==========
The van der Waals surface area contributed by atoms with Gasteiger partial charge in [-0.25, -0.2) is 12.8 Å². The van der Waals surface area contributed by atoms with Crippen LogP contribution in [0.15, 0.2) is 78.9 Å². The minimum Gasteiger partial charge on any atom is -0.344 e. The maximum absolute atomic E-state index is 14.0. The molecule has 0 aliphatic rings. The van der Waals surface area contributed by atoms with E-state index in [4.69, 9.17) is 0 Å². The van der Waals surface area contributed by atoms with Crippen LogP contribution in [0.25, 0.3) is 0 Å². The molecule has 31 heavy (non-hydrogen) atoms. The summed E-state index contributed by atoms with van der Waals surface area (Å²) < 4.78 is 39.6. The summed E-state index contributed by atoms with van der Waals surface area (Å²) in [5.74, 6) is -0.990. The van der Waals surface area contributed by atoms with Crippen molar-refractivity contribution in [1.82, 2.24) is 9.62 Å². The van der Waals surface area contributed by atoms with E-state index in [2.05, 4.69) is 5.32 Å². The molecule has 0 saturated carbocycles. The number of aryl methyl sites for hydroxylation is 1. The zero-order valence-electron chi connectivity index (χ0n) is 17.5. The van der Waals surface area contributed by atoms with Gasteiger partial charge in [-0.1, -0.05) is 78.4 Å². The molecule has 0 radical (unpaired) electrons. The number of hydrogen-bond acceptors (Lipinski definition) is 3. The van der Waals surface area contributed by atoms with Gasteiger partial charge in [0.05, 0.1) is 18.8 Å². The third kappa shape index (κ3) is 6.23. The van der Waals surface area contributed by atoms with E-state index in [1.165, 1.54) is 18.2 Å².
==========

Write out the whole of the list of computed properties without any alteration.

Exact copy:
The van der Waals surface area contributed by atoms with Gasteiger partial charge in [-0.25, -0.2) is 12.8 Å². The van der Waals surface area contributed by atoms with Crippen LogP contribution in [0.15, 0.2) is 78.9 Å². The minimum Gasteiger partial charge on any atom is -0.344 e. The maximum absolute atomic E-state index is 14.0. The molecule has 0 aliphatic rings. The van der Waals surface area contributed by atoms with E-state index in [4.69, 9.17) is 0 Å². The van der Waals surface area contributed by atoms with Crippen LogP contribution in [0.25, 0.3) is 0 Å². The molecule has 31 heavy (non-hydrogen) atoms. The summed E-state index contributed by atoms with van der Waals surface area (Å²) < 4.78 is 39.6. The summed E-state index contributed by atoms with van der Waals surface area (Å²) in [5.74, 6) is -0.990. The van der Waals surface area contributed by atoms with Crippen molar-refractivity contribution in [1.82, 2.24) is 9.62 Å². The van der Waals surface area contributed by atoms with E-state index in [2.05, 4.69) is 5.32 Å². The molecule has 0 saturated carbocycles. The number of aryl methyl sites for hydroxylation is 1. The zero-order valence-electron chi connectivity index (χ0n) is 17.5. The van der Waals surface area contributed by atoms with Gasteiger partial charge in [-0.1, -0.05) is 78.4 Å². The molecule has 0 radical (unpaired) electrons. The number of hydrogen-bond acceptors (Lipinski definition) is 3. The van der Waals surface area contributed by atoms with Gasteiger partial charge in [0.05, 0.1) is 18.8 Å². The third kappa shape index (κ3) is 6.23. The van der Waals surface area contributed by atoms with E-state index in [1.165, 1.54) is 18.2 Å².